For gay men, sexual assault can lead to feelings of self-blame and self-loathing attached to their sexuality. There is already enough homophobic sentiment in society to make many gay men suffer from internal conflicts about their sexuality. Being sexually assaulted may lead a gay man to believe he somehow "deserved it," that he was "paying the price" for his sexual orientation. Unfortunately, this self-blame can be reinforced by the ignorance or intolerance of others who blame the victim by suggesting that a gay victim somehow provoked the assault or was less harmed by it because he was gay. Gay men may also hesitate to report a sexual assault due to fears of blame, disbelief or intolerance by police or medical personnel. As a result gay men may be deprived of legal protections and necessary medical care following an assault.

Some sexual assaults of men are actually forms of gay-bashing, motivated by fear and hatred of homosexuality. In these cases, perpetrators may verbally abuse their victims and imply that the victim deserved to be sexually assaulted. It's important to remember that sexual assault is an act of violence, power and control and that no one deserves it .

No-one deserves to be raped.
No survivor deserves the blame.

0808 808 4321

Every thursday evening 8pm to 10pm
or email support@male-rape.org.uk

When the penny finally drops and the truth forces us to recognise that

we are not the “other half” of a loving (but troubled) relationship but

“the Victim” in an abusive relationship; it can feel like the bottom has

fallen out of your world and a sense of disbelief takes over our every

conscious thought.


This stunned disbelief is just the beginning. The emotional aftermath

of such an dreadful and unwelcome recognition often unleashes a flood

of strong, confusing and often conflicting thoughts and emotions: Horror,

outrage, anger, denial, self-pity, fear, betrayal, uselessness, self-reproach,

unworthiness, misery, self blame and so on.


Finding ourselves in this un-envious situation, the obvious question is:

“what do we do about it?” Well, first of all, we need to find out exactly

what we can we do about it. We can ask the abuser to stop abusing us,

this approach as an extremely poor success rate and can make matters



Accepting the abuse: Evidence suggests that that abusive relationships

do not suddenly stop being abusive. The abuse will not go away, by itself

-          nor is it likely to get “better” – if anything the opposite is true and it is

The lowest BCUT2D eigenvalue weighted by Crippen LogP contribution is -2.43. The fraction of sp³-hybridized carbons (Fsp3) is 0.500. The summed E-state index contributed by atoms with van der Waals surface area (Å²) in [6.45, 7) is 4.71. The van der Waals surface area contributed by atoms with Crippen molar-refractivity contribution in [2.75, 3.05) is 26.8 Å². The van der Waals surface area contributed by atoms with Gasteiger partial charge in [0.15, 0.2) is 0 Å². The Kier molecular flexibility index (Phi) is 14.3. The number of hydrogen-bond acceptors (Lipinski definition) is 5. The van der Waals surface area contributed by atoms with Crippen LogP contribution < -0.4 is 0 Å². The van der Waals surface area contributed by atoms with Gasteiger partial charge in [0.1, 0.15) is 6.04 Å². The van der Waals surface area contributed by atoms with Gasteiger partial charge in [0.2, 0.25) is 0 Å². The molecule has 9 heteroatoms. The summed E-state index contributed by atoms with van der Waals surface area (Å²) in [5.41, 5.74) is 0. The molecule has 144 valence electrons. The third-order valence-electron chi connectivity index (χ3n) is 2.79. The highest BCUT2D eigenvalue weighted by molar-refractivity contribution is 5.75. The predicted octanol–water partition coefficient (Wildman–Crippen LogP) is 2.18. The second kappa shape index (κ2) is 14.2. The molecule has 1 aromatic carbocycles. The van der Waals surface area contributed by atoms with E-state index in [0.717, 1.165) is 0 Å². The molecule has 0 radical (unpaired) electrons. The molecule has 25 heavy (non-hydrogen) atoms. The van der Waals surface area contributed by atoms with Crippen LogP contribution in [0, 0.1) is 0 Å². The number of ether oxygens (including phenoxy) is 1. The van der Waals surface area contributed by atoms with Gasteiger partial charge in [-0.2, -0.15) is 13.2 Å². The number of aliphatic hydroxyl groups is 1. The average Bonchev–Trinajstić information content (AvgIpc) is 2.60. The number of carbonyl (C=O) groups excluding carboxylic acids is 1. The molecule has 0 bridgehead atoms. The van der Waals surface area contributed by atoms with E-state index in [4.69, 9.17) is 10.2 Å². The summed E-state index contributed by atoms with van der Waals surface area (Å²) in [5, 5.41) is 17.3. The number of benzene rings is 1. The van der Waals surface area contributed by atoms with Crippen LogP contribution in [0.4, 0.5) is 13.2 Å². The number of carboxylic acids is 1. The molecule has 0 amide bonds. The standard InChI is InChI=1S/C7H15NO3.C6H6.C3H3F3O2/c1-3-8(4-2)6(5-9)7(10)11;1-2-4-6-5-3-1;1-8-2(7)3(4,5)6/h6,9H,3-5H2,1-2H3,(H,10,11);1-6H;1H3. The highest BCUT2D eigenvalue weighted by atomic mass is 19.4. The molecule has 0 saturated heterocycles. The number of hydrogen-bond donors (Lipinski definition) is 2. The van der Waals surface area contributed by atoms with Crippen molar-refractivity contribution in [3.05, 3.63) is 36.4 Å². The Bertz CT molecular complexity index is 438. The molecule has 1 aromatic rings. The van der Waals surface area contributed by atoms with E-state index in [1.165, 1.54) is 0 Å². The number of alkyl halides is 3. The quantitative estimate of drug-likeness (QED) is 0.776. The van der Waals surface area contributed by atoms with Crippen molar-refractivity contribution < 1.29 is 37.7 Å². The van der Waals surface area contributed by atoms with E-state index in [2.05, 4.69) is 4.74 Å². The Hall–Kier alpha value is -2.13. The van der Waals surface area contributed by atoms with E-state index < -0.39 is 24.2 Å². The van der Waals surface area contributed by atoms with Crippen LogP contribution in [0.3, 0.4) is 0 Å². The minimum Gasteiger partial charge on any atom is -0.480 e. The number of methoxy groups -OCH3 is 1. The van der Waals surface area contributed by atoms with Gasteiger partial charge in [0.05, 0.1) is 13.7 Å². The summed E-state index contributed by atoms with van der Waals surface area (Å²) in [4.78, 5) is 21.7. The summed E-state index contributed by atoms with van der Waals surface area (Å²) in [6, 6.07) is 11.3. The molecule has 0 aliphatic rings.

likely to go from bad to worse.  This being so (unless you are prepared

to endure the real probability of ever intensifying levels of abuse); doing

nothing and meekly accepting abuse in the hope that things will improve,

is a very dangerous gamble.


If it is impossible to separate the abuse from the relationship and it is

impossible to live with the abuse, then it is time to separate yourself

from that relationship. This could be your only real option. But how best

to go about it?  We could try asking.


Despite the fact that telephone help-line services are confidential; it can

be quite scary to tell someone of our most intimate secrets. Especially when

we know what could happen if our abuser were to find out. We really do need

to share what is happening with someone who truly understands. A telephone

help-line is ideal


However, if worried…


1.    Use a public telephone to call a help-line

2.    Use a made up name to introduce yourself

3.    Explain everything by saying that you are actually ringing

     on behalf of a very close friend or relative


This will help you to establish contact without feeling that you are exposing

yourself to danger. It will also give you the chance to get things “off of your

chest”; and talk with a non-judgemental listener who actually wants to listen to

what you have to say.

Help-line listeners will not tell you what to do. But they can (and will) help you

 if (and when) you decide that you want their help to escape from abuse and

 build a new life away from your abuser. (What they will give you is unconditional emotional support; and that’s priceless).


Having broken the ice by chatting and sharing with them, you will feel easier

about calling them on future occasions when their support is most needed.


If you do eventually decide that you want to leave your abuser, help-line

listeners are best placed to provide specialist information on every aspect of

everything to do to succeed. They will explain your options, the things to do,

what not to do and which agencies to turn to..


Moreover, through their specialist knowledge they are also able to give you

essential help and guidance regarding your legal rights concerning your children, money,  housing etc.  


Speak with an help-line and see how it can help you